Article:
Total Viral7-day average:
Data from DPH Update 7/7/20 @ 3:00pm
Note: Georgia DPH updates their site daily at 3pm,
so my updates will be posted in the afternoon.
- I’m less focused on daily new cases at the state-wide level right now, because with expanded testing and contact tracing, we’re finding more cases in younger people and more asymptomatic cases. We’re also seeing more localized outbreaks that aren’t well represented by a state-wide numbers. Read more about this shift.
- We had a record number of tests today (and nearly a record number of cases). 800 of our new cases today came from sources outside of the electronically reported testing. Our % positive today on electronically reported PCR tests is 12.7% – the same as yesterday – and our 7-day % positive is 12.0% compared to 12.1% a week ago.
- About half of the cases reported today were placed on the DPH graph on July 1-2. This is typically the lab date if symptom onset date isn’t available. The rest of this week we could see lower testing numbers as a result of the break many testing facilities took from July 3-5.
- We are testing more than ever but a higher rate of those tests is coming back positive than it did in early June. This is likely due to a combination of several factors, including: increased spread, increased testing in young populations, more targeted testing and contact tracing, and testing at-risk populations like migrant farm workers (which have been coming back with very high % positive rates).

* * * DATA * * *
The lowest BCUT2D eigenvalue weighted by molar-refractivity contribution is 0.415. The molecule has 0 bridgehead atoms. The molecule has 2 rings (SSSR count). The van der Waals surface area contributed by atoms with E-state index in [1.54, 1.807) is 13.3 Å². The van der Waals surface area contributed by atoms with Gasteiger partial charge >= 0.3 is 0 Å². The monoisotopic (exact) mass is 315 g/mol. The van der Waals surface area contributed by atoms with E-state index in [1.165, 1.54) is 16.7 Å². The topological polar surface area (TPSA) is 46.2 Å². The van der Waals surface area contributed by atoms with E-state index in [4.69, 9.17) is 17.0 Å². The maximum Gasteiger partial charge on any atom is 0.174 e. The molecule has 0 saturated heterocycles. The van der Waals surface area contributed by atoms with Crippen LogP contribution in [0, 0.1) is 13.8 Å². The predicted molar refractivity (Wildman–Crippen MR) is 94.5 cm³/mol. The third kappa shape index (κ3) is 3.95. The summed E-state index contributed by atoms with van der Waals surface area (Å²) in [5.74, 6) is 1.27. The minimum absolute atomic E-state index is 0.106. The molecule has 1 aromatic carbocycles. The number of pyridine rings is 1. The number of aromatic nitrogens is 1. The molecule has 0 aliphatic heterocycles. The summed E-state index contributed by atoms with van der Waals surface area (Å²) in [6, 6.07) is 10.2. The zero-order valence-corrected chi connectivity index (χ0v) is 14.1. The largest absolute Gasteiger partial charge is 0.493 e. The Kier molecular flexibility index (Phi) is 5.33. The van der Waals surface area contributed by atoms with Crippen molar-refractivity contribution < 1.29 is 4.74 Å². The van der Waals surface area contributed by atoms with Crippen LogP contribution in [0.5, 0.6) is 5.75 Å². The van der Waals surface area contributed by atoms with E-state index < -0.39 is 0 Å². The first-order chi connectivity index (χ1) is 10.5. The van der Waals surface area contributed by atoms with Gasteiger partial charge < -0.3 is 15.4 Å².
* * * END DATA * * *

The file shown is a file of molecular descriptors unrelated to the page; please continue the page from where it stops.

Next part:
- There were 21 deaths reported today, even with reporting likely catching up from the holiday weekend. I added a section below for more details about death reporting, including a new graph of deaths by date of death.
- I added new county-level maps to show where cases are increasing or decreasing in the past week as compared to the previous week.
- The biggest increase in cases today was with Non-Georgia Residents (714), followed by the four big metro counties, as well as Lowndes, Bibb, Whitfield, Houston, and Chatham.
- The Non-Georgia Residents category has passed Cobb to be ranked #4 in total confirmed cases in the states, behind Gwinnett, Fulton, and only barely behind DeKalb.
- Regions of Concern: We have a few different regional outbreaks going on at once:
- Metro Atlanta – All over the metro Atlanta area, cases have been increasing over the past couple of weeks.
- Central Georgia (Macon, Perry, Warner Robbins and surrounding areas) – Cases are growing right now in middle Georgia.
- SE/Coastal Georgia (Savannah, Brunswick, Statesboro, etc.) – Glynn and Chatham counties continue to show rapid growth.
- West Central Georgia (LaGrange, Columbus, Ft. Benning) – Troup County (LaGrange) has slowed in case growth (on the DPH graphs), and Muscogee cases may be turning a corner.
- Southern Georgia (Valdosta and surrounding areas) – I thought this might be improving, but there were two big days of cases on 6/29 and 6/30.
- Other areas to watch:
- Whitfield (Dalton) and nearby counties
- Richmond (Augusta)
- Clarke (Athens)
- The number of current hospitalizations of COVID + patients is up a lot again today unfortunately.
- If you want to get a free COVID test, wait times for appointments have increased, but tests are available to anyone, even those without symptoms, at many locations and special events through the state. (How to get tested for COVID in Georgia.)